Students in Ms. Stacey Morgan’s Kinesiology class are taking advantage of opportunities to learn beyond a textbook. Kinesiology is the study of biomechanical movement, and at MICDS, it’s the first course in the Human Body Science Strand. After students learn the application of anatomical and mechanical principles and gain an understanding of human movement and physical performance, they’ll move on to Sports Medicine and Anatomy and Physiology.
About 60% of the juniors and seniors in the Kinesiology course plan to continue their studies of the human body after graduation. “I have students excited about nursing or physician assistant school, or are planning on becoming cardiothoracic surgeons,” said Ms. Morgan. “The others are just interested in learning about their bodies.” Regardless of their motivations, the students are forever changed by their studies. “I tell them that after this class, they’ll sit in airports and critique how people walk. They’ll notice everything!”
Molly Christopher ’20 said, “I love this class! It is so interesting to learn about how the body moves and all the working parts. Being an athlete, I find it super engaging and applicable to my life.”
One of the first projects they tackled was building three different models of prosthetic hands in the Maker Space. Students use 3D printers to make all the parts required for a prosthetic hand, making a connection between what they’ve learned about movement, anatomy and muscle structure and how hands actually work. They can see that each model works differently and is better suited to certain tasks. Ms. Morgan challenges students to reflect about their lives and how they move, and determine which prosthetic would be best for them based on the tasks they do most often.
Trevon Bobo ’21 said, “The hands were something that took several days for us to construct as we went through varies phases of adjusting, construction and stringing together the functions. This assignment provided a fun challenge for us that forced us to work quickly and made us think about how an anatomical would function in comparison.”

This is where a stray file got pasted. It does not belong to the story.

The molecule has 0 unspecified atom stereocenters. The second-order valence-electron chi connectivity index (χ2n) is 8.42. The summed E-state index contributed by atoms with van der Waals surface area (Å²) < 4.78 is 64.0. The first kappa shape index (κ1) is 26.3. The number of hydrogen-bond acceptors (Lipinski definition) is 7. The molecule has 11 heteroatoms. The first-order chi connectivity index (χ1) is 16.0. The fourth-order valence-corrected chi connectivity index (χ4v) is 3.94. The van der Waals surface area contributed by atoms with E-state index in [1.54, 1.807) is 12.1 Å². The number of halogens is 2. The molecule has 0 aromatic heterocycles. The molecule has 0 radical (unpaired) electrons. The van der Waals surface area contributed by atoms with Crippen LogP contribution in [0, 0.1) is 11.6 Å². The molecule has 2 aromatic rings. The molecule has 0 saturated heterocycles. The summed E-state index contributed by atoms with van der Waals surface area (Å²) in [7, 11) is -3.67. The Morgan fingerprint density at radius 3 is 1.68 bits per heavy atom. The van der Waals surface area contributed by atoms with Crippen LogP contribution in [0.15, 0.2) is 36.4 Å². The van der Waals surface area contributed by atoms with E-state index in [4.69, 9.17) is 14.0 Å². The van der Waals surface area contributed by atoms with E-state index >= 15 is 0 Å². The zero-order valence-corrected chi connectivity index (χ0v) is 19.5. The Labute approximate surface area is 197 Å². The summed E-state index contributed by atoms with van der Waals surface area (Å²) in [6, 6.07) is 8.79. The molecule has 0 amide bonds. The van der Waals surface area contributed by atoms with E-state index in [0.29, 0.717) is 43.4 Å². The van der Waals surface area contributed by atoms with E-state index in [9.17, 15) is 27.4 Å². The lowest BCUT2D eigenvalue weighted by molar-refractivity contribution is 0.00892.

After the unit is complete, the class sends the prosthetics to e-NABLE, an online global community of volunteers from all over the world who are using their 3D printers to make free and low-cost prosthetic upper limb devices for children and adults in need. The hands that are deemed acceptable will be donated to someone who needs a prosthetic.
Dr. Michael Thomas, a reproductive endocrinology & infertility specialist from Cincinnati, OH and the brother of our Assistant Head of School Brian Thomas, visited MICDS with two surgical simulators. Dr. Thomas was in St. Louis to speak at Washington University and graciously agreed to also talk with our students, show the simulators and allow them to try their hand at removing uterine polyps. There are only three of these simulators in the world. Bobo enjoyed trying the simulator. He said, “The surgical simulator was a really great opportunity because it allowed us to work side-by-side with a trained professional who performs these surgeries often. On the simulator, we were testing ourselves to perform a similar surgery that he does.”
This experience is part of Ms. Morgan’s goal to have MICDS students learn about different types of professions that deal with the human body. The class has also heard from a doctor who specializes in studying the iron levels in athletes. Future speakers include Stu Beath who was an MICDS baseball coach for several years and is a strength and conditioning specialist, Dr. Andy Spitzfadden ’92 who is an orthopedic surgeon and team physician for professional athletes, and Dr. James Scharff ’92 who is a cardiothoracic and transplant surgeon.
Attendance at the guest lectures is optional, but students who attend earn badges that they can then “cash in” for other experiences. For instance, a student can attend each lecture, college badge points, and, at the end of the year, turn in their points in exchange for the opportunity to observe a surgery.